Your lawyer will never impose a settlement on you. All offers and agreements must be agreed to by you, the litigant. Your lawyer will give you advice, but not impose a position, nor tell you what to do. Rather he will make recommendations and then act on your instructions, so long as such instructions are within the law and otherwise appropriate.
A small percentage of lawsuits cannot be settled by agreement. It may be that one side to the dispute is simply unwilling to accept a reasonable resolution, or has a mistaken understanding as to the relative strengths of each party’s case. Those claims will proceed to trial, where either a judge or jury listens to the parties evidence and examines documents introduced into evidence and then imposes a decision in the form of a judgment or verdict. In some cases, it may be possible to try the matter using only affidavit evidence, rather than have the parties give oral testimony in the courtroom.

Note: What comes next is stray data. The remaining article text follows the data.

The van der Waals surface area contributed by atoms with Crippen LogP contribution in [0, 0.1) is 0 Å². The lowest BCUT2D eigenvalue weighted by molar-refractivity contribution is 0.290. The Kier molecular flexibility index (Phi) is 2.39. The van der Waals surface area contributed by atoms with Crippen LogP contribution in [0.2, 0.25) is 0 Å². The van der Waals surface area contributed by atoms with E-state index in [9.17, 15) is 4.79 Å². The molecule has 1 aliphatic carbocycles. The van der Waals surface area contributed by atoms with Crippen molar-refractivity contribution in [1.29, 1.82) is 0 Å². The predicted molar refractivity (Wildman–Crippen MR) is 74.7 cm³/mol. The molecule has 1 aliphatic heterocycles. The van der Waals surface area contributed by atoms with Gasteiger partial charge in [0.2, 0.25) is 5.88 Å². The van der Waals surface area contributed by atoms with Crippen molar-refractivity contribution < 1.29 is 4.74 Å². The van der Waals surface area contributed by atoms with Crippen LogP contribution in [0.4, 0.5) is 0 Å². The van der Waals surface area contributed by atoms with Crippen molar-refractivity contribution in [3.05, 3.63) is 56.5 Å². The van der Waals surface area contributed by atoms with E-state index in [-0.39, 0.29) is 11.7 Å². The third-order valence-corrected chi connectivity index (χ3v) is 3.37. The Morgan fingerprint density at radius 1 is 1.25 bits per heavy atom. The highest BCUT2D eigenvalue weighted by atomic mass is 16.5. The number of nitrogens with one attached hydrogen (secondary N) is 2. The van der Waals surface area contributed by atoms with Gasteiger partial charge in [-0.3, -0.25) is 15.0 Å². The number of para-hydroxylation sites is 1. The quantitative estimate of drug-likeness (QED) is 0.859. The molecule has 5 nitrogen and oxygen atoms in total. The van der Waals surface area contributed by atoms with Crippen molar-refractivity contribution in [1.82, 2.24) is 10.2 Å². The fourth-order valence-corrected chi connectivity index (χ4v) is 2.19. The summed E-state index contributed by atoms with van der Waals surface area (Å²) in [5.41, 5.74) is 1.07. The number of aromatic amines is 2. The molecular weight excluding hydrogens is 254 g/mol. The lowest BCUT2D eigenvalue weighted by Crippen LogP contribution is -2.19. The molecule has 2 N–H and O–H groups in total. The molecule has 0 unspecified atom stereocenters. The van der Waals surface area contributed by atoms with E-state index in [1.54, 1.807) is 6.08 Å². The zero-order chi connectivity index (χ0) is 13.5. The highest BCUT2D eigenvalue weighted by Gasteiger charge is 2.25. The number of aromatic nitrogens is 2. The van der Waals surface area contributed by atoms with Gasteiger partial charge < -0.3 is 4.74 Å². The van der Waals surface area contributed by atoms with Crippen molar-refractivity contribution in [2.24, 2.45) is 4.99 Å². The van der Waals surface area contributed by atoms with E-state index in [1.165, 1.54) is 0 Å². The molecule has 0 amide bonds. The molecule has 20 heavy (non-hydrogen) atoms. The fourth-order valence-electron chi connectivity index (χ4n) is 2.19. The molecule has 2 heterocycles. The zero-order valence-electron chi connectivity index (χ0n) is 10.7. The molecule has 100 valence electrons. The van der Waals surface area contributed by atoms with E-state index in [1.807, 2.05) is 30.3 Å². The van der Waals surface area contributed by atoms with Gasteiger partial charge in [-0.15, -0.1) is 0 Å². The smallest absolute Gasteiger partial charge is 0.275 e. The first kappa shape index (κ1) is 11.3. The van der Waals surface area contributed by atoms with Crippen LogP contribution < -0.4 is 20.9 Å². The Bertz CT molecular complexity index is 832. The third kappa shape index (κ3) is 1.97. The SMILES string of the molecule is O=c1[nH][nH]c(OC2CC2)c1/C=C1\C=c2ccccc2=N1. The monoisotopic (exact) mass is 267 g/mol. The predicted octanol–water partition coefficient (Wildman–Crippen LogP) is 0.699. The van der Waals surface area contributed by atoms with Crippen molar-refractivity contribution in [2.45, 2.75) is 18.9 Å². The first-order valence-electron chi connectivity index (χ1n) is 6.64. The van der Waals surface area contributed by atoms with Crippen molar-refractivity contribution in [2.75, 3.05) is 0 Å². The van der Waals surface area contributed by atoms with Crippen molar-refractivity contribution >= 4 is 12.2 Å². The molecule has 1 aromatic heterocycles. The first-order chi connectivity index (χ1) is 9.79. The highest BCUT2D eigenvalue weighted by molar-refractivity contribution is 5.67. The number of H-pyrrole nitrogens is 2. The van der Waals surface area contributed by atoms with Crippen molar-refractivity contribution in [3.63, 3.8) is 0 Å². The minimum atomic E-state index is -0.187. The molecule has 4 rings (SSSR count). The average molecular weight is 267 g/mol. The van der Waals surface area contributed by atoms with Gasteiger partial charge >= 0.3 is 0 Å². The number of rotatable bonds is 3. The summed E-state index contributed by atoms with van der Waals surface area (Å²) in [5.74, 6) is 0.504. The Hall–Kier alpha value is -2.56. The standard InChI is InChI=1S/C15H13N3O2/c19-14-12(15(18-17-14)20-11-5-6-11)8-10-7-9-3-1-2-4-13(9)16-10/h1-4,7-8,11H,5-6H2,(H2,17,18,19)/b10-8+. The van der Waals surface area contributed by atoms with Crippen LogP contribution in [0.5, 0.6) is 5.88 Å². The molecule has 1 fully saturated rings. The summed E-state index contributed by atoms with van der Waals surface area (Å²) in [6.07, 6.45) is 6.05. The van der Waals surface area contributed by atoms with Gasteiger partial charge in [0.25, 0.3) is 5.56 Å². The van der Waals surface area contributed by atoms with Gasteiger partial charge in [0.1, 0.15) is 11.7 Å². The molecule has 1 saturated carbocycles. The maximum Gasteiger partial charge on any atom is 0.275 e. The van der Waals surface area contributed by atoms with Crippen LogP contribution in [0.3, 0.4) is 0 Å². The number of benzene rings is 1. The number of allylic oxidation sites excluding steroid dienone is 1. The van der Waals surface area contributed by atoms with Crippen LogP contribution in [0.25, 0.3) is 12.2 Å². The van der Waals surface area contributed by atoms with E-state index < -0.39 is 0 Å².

The unsuccessful litigant (which may be determined by comparing the outcome to formal offers made before trial) typically will have to pay part of the successful litigants cost of bringing the lawsuit, in addition to any damages that may be awarded.